The great English Arts and Crafts philosopher William Morris said, “… have nothing in your houses which you do not know to be useful or believe to be beautiful.” And this became the credo for the Arts and Crafts Movement which spread to this country from England beginning roughly in 1860 and lasting until the 1920’s.
When I first began collecting green matte pottery nine years ago, I was only vaguely familiar with the Arts and Crafts Movement and knew even less about Art Pottery. I fell into it purely by accident. One summer I was languishing at home in St. Louis, with no idea whatsoever for a new book, and my daughter, Lynne, came home from Brooklyn to visit. She’d cut out an article from Martha Stewart’s Living Magazine featuring a line of mass produced pottery from the 40’s and 50’s, manufactured by McCoy, a company founded in 1899 in Zanesville Ohio. Martha was touting it; thus prices in New York City and the Hamptons were high ($100 or more for a single vase). Lynne thought it would be fun to display these colorful objects on shelves in her new kitchen. So we went scouring for McCoy on Cherokee Street, in Kirkwood, and at a few vast antique malls, mostly filled with castoff lamps, knickknacks, and clothing. By the time her husband Eric arrived for the weekend, her old bedroom was overflowing with about sixty McCoy vases in various pastel shades of blues, pinks, greens and blues. They had averaged about $10 a piece. Assigned to lug them back to Brooklyn, Eric was as enthused about this instant collection as was my husband, Ronnie, when eventually a mass of green matte pots started piling up around our house. Shall I mention that my friends rolled their eyes at my new hobby? But I needed something to scavenger with my daughter. I needed something to distract me from my writing lull. I discovered my first green matte pot on a foray to Cherokee Street, where a small green Rookwood bowl jumped out at me. The flat, smooth texture, the curvy shape, and the deep green color were soothing, so appealing on a deep and satisfying level that I had to buy it. In terms of contemporary art, I’ve always been drawn to minimalism, the sculpture of Donald Judd or the paintings of Ellsworth Kelly. These simple clay vessels in monochromatic colors, unembellished surfaces, and geometric designs fit right into my aesthetic. Later I discovered that Ellsworth Kelly and his partner, Jack Shear, also collect green matte pottery and the artist Jasper Johns has a collection of turn of the century ceramics by George Ohr, the mad potter of Biloxi.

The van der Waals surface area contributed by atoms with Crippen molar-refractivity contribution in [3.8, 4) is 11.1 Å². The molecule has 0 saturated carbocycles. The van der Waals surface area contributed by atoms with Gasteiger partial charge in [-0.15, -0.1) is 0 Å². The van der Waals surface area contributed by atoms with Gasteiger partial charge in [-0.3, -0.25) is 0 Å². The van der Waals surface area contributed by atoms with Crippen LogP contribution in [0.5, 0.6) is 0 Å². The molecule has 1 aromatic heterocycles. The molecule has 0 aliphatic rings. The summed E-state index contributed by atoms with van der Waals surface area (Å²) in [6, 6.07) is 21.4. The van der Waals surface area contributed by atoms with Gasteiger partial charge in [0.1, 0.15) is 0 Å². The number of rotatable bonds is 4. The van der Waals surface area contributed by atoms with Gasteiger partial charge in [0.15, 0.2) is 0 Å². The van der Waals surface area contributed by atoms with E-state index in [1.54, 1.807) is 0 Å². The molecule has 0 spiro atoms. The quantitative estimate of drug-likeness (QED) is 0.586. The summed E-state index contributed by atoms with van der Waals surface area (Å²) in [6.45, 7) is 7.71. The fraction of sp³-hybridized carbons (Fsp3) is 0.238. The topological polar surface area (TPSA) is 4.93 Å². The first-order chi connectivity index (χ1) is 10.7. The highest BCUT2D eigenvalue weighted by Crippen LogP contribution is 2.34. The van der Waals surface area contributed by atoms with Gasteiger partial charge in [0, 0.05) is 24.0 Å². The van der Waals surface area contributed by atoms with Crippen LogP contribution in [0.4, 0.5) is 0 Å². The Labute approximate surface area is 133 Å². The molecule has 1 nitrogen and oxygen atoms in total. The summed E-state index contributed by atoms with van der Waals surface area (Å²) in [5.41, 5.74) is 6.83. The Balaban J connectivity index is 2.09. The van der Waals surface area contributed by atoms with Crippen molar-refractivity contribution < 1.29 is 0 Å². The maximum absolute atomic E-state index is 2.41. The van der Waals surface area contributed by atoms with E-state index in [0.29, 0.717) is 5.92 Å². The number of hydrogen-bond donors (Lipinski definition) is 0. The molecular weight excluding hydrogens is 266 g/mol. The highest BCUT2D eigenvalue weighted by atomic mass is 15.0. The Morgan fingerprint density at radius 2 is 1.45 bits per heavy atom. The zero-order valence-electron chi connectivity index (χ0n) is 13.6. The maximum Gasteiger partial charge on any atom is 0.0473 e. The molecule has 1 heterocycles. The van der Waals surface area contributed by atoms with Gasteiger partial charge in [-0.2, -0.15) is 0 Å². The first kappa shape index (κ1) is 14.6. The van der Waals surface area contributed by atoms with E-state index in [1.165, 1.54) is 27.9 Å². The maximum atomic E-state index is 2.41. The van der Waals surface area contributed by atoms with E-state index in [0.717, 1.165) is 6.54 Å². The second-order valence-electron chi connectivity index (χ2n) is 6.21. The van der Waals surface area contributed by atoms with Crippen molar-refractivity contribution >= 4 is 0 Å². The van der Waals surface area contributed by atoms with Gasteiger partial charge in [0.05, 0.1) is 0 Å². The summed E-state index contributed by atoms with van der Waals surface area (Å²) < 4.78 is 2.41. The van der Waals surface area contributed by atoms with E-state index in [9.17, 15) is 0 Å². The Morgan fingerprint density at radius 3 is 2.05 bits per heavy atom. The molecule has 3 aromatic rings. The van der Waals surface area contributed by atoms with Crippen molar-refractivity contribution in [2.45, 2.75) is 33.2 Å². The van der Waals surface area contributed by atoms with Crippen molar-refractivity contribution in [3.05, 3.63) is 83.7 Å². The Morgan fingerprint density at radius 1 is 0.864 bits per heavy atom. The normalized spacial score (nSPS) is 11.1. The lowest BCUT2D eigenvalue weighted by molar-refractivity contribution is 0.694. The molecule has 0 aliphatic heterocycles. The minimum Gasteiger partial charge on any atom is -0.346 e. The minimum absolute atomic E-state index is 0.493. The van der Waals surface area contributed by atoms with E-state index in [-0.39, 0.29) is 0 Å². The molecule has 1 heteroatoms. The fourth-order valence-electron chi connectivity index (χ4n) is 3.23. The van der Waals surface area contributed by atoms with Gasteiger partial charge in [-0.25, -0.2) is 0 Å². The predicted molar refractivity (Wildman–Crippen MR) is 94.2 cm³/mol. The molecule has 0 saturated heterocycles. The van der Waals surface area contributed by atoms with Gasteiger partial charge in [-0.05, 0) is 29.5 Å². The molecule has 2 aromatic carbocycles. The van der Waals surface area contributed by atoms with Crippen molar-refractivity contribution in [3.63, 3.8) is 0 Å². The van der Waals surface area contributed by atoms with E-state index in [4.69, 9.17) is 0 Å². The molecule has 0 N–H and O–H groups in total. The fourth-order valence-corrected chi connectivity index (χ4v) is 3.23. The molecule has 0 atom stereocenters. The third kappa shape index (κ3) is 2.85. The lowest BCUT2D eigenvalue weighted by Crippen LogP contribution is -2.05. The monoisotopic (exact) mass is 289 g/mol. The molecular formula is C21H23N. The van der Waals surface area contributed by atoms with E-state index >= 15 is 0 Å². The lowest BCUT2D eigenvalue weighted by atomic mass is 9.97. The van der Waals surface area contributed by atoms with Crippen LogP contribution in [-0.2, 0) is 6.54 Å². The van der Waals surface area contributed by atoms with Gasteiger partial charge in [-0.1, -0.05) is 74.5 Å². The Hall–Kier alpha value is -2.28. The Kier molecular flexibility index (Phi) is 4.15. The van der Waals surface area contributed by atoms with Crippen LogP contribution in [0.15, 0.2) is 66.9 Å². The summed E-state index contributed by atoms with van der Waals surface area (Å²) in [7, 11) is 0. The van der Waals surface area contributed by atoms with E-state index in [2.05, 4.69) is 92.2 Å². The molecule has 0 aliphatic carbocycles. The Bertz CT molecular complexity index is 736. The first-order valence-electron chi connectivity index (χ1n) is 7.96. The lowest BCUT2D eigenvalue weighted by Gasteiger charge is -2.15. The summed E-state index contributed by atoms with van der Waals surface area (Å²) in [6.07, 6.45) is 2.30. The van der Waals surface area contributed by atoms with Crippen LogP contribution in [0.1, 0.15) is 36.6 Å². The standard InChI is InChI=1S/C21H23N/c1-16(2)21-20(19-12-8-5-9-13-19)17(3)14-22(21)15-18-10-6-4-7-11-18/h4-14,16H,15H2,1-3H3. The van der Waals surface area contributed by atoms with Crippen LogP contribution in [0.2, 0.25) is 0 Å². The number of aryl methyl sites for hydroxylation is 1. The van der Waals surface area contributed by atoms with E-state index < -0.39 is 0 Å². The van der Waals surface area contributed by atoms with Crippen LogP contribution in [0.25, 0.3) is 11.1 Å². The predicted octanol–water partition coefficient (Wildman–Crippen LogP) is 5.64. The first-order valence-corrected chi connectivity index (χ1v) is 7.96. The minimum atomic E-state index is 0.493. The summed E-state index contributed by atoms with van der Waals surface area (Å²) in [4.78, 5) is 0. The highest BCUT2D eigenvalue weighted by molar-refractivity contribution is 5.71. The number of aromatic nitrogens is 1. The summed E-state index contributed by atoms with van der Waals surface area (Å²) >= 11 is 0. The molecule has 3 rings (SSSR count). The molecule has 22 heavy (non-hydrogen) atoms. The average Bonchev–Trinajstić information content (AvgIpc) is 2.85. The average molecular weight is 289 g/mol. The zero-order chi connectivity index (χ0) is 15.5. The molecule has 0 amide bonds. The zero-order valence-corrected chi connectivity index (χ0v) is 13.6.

For the next few years, whenever I went out of town to speak at libraries or Children’s Literature Festivals, I asked my hosts to take me by the nearest antique mall. From Cape Girardeau to Chicago, from junk stores to estate sales, I discovered there was a whole world of Art and Crafts enthusiasts, and that there existed a definite hierarchy in terms of art pottery. I learned to tell the difference between a Rookwood and a Grueby, a Hampshire from a Teco. I discovered that St. Louis once had a thriving art pottery company called University City, started in 1909. Searching for the rare green pot became more interesting the more I learned. Most of my finds were quite modest, and it was never my purpose to build a serious collection. All along I was just having a good time. Now as I look back on my two year obsession, I realize I was in the throes of a massive writers’ block. The passion for a subject that once had motivated my research for a book had been transferred to pots. Harmless and inexpensive, my pots were a welcome diversion during that creative dry spell. My husband suggested I write a book about it, but I wasn’t sure the subject of green pots would be of great interest to kids. An understatement!! The real subject is the Arts and Crafts Movement in America and the role of a group of creative women in Ohio. Maybe some day......
Like any infatuation, my love affair with green matte pottery was intense but short lived. Eventually I was back to writing a new book, and my assortment of pots was relegated to shelves in my study, where I still enjoy looking at them now and then when I need a break.